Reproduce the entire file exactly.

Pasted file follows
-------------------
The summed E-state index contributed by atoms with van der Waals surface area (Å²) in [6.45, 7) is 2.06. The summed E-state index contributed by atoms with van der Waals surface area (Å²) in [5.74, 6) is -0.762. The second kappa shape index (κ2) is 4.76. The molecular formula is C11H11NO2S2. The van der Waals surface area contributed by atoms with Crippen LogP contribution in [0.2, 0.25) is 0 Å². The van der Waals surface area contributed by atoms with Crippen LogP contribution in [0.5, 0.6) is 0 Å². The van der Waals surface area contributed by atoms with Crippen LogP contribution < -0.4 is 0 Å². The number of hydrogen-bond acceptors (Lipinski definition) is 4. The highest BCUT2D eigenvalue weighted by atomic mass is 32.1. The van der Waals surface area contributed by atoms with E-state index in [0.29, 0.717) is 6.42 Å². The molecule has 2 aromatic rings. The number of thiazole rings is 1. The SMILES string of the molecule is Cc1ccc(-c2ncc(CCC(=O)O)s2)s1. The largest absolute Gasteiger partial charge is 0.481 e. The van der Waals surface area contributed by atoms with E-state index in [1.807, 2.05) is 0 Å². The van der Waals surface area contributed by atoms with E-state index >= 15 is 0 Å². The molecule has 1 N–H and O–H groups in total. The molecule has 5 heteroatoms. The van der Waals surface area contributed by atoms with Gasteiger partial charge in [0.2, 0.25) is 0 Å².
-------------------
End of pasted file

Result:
The summed E-state index contributed by atoms with van der Waals surface area (Å²) in [6.45, 7) is 2.06. The summed E-state index contributed by atoms with van der Waals surface area (Å²) in [5.74, 6) is -0.762. The second kappa shape index (κ2) is 4.76. The molecular formula is C11H11NO2S2. The van der Waals surface area contributed by atoms with Crippen LogP contribution in [0.2, 0.25) is 0 Å². The van der Waals surface area contributed by atoms with Crippen LogP contribution in [0.5, 0.6) is 0 Å². The van der Waals surface area contributed by atoms with Crippen LogP contribution < -0.4 is 0 Å². The number of hydrogen-bond acceptors (Lipinski definition) is 4. The highest BCUT2D eigenvalue weighted by atomic mass is 32.1. The van der Waals surface area contributed by atoms with E-state index in [0.29, 0.717) is 6.42 Å². The molecule has 2 aromatic rings. The number of thiazole rings is 1. The SMILES string of the molecule is Cc1ccc(-c2ncc(CCC(=O)O)s2)s1. The largest absolute Gasteiger partial charge is 0.481 e. The van der Waals surface area contributed by atoms with E-state index in [1.807, 2.05) is 0 Å². The van der Waals surface area contributed by atoms with E-state index >= 15 is 0 Å². The molecule has 1 N–H and O–H groups in total. The molecule has 5 heteroatoms. The van der Waals surface area contributed by atoms with Gasteiger partial charge in [0.2, 0.25) is 0 Å².